6. Pick 1-2 actual tasks from your 2 – 3 chosen categories – a “task” is a one-step item like: make a phone call, read an article, write a list
  7. Analyze your calendar and figure out where those tasks will fit in (When will you do it? * Where will you do it? * How will you do it?)
  8. Rinse & Repeat – continue this process regularly to keep moving forward in areas which truly matter to you

Remember, ideas without implementation are just entertainment!

Next week, how to translate this “Pickle Jar Theory” into how you use your space.

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Filed under Decluttering, organizing, Perspective, Strategies, Time Management

3 Words That Will Change Your Life

Practicing DO IT NOW builds a special kind of muscle ... one you'll be proud of!
Practicing DO IT NOW builds a special kind of muscle … one you’ll be proud of!

Have you ever had a morning like this?

  • You wake up, go to make coffee but realize you’re out because you didn’t stop by Peet’s yesterday after work.
  • You have to dig out a work shirt (now wrinkled) from the pile of laundry on the couch because you didn’t feel like folding them when they came out of the dryer last night.
  • You go to do your daughter’s hair before school but there are no hair clips in the bathroom – she finally finds one on the coffee table after 5 minutes of searching.
  • At the last minute you realize you need to return a form to school – and spend 10 minutes scrambling through the last 4 piles of papers left around the house that you meant to go through.

Sounds like an easy and relaxing start to the day, right? NOT!

This is going to sound too simple but these 3 words could drastically improve the flow of your life:

DO IT NOW

The little decisions and actions you routinely delay have a cumulative effect of creating clutter…and lots of inconvenience and stress!

Here are some common areas people delay decisions and actions:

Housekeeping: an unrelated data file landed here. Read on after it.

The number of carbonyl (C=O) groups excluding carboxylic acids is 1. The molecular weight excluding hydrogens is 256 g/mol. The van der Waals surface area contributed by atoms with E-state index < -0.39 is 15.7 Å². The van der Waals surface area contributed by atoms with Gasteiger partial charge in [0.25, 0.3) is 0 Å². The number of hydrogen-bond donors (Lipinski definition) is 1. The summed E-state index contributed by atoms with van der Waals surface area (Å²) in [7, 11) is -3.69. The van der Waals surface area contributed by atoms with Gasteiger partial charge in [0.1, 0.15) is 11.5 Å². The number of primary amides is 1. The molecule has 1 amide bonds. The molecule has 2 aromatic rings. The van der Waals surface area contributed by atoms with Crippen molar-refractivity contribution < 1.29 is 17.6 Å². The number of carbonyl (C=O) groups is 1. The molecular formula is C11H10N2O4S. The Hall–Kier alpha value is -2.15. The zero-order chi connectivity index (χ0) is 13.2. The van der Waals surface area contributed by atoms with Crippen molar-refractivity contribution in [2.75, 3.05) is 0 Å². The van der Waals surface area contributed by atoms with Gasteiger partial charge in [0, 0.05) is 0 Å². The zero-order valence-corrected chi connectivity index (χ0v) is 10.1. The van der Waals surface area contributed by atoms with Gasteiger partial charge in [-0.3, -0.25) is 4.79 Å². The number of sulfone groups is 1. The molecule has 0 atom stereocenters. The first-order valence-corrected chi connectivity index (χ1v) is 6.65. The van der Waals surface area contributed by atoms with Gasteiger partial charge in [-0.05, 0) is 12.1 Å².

Kid memorabilia – It all seems so special. So you keep it all and because of our busy family lives, it just ends up in a heap, getting dusty and dog-eared. Once it comes home make a quick decision – does it go on display? Go straight to the memorabilia box (you have one, right?), or straight into recycling (yes, behind their back if need be)?

Junk mail – Are you in a rush when you retrieve the mail, leaving it in piles around the house, half processed? Instead of setting the fresh pile of mail down to go through later quickly extract the obvious junk mail and throw it straight into recycling. If you truly can’t get to it immediately, having one unprocessed mail-dumping station enables you (or your partner) to deal with it when you have the time to do it right.

Putting things away – If you’re passing through one room on the way to another, keep an eye out for things you can take with you and put back in their proper homes. This keeps general clutter to a minimum and prevents the need for a big chunk of time to get picked up – especially before cleaning day.

Keep the fridge fresh – How many times have you picked up a jar of something in the fridge to find it’s expired and put it right back to deal with “later” because you want to rinse it out and recycle the jar instead of just dumping it in the trash? Instead, clean out the jar right away or set the jar in the sink to be dealt with the next time dishes are done. The next time you open your fridge and find all the food inviting, you’ll thank yourself!

Weed regularly – I’ve seen many a client survey the contents of a closet or drawer saying “oh yeah, I could get rid of that” or “probably half this stuff could go…” As soon as you realize you’re never going to wear that shirt again or you really could let go of that figurine you‘ve always hated, get it into a donation bag right away. Letting potential donations accumulate in closets and drawers clogs up valuable storage space with unused clutter.

This sounds easier than it is – it takes a lot of consciousness and follow-through.

Just because we’re organizers doesn’t mean we have it all down; we have to practice at it also. But following this philosophy even some of the time will definitely make life easier.

Think of your future self – will doing it now save you headache later? Then DO IT!

Do you have a funny story of the domino effect of putting things off? Share it with us!

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Filed under Bedroom, Closets, Decluttering, Garage, General Organizing, Kids, Kitchen, Memorabilia, Office, Paper, Perspective, Reduce/Recyle/Reuse, Storage, Strategies, Time Management